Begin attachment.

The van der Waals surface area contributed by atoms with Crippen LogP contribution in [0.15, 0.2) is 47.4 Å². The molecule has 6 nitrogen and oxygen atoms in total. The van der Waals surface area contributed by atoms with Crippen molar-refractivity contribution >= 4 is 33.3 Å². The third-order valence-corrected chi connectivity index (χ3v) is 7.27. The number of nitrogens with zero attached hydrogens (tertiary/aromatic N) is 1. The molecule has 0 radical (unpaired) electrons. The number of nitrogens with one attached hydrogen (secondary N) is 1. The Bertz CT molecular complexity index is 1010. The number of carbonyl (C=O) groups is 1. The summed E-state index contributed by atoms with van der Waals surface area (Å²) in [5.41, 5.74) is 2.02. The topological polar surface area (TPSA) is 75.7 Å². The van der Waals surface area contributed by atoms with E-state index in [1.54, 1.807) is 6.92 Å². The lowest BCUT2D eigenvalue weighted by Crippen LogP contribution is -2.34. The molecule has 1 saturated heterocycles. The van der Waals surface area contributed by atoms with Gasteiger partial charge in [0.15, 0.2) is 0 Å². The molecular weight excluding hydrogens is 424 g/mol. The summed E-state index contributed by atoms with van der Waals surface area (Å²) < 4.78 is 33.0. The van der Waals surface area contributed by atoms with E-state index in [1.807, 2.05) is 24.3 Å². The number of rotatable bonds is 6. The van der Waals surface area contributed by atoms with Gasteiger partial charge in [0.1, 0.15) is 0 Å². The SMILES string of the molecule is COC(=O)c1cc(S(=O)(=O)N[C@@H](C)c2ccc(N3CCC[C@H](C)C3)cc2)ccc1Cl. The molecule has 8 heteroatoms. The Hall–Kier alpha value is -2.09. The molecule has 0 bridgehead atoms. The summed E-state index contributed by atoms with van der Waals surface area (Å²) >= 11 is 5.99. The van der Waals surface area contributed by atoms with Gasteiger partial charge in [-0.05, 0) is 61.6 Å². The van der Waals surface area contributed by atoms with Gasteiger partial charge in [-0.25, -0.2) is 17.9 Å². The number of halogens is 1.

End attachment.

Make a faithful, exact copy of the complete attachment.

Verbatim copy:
The van der Waals surface area contributed by atoms with Crippen LogP contribution in [0.15, 0.2) is 47.4 Å². The molecule has 6 nitrogen and oxygen atoms in total. The van der Waals surface area contributed by atoms with Crippen molar-refractivity contribution >= 4 is 33.3 Å². The third-order valence-corrected chi connectivity index (χ3v) is 7.27. The number of nitrogens with zero attached hydrogens (tertiary/aromatic N) is 1. The molecule has 0 radical (unpaired) electrons. The number of nitrogens with one attached hydrogen (secondary N) is 1. The Bertz CT molecular complexity index is 1010. The number of carbonyl (C=O) groups is 1. The summed E-state index contributed by atoms with van der Waals surface area (Å²) in [5.41, 5.74) is 2.02. The topological polar surface area (TPSA) is 75.7 Å². The van der Waals surface area contributed by atoms with E-state index in [1.54, 1.807) is 6.92 Å². The lowest BCUT2D eigenvalue weighted by Crippen LogP contribution is -2.34. The molecule has 1 saturated heterocycles. The van der Waals surface area contributed by atoms with Gasteiger partial charge in [0.15, 0.2) is 0 Å². The molecular weight excluding hydrogens is 424 g/mol. The summed E-state index contributed by atoms with van der Waals surface area (Å²) < 4.78 is 33.0. The van der Waals surface area contributed by atoms with E-state index in [1.807, 2.05) is 24.3 Å². The number of rotatable bonds is 6. The van der Waals surface area contributed by atoms with Gasteiger partial charge in [0.1, 0.15) is 0 Å². The SMILES string of the molecule is COC(=O)c1cc(S(=O)(=O)N[C@@H](C)c2ccc(N3CCC[C@H](C)C3)cc2)ccc1Cl. The molecule has 8 heteroatoms. The Hall–Kier alpha value is -2.09. The molecule has 0 bridgehead atoms. The summed E-state index contributed by atoms with van der Waals surface area (Å²) >= 11 is 5.99. The van der Waals surface area contributed by atoms with Gasteiger partial charge in [-0.05, 0) is 61.6 Å². The van der Waals surface area contributed by atoms with Gasteiger partial charge in [-0.25, -0.2) is 17.9 Å². The number of halogens is 1.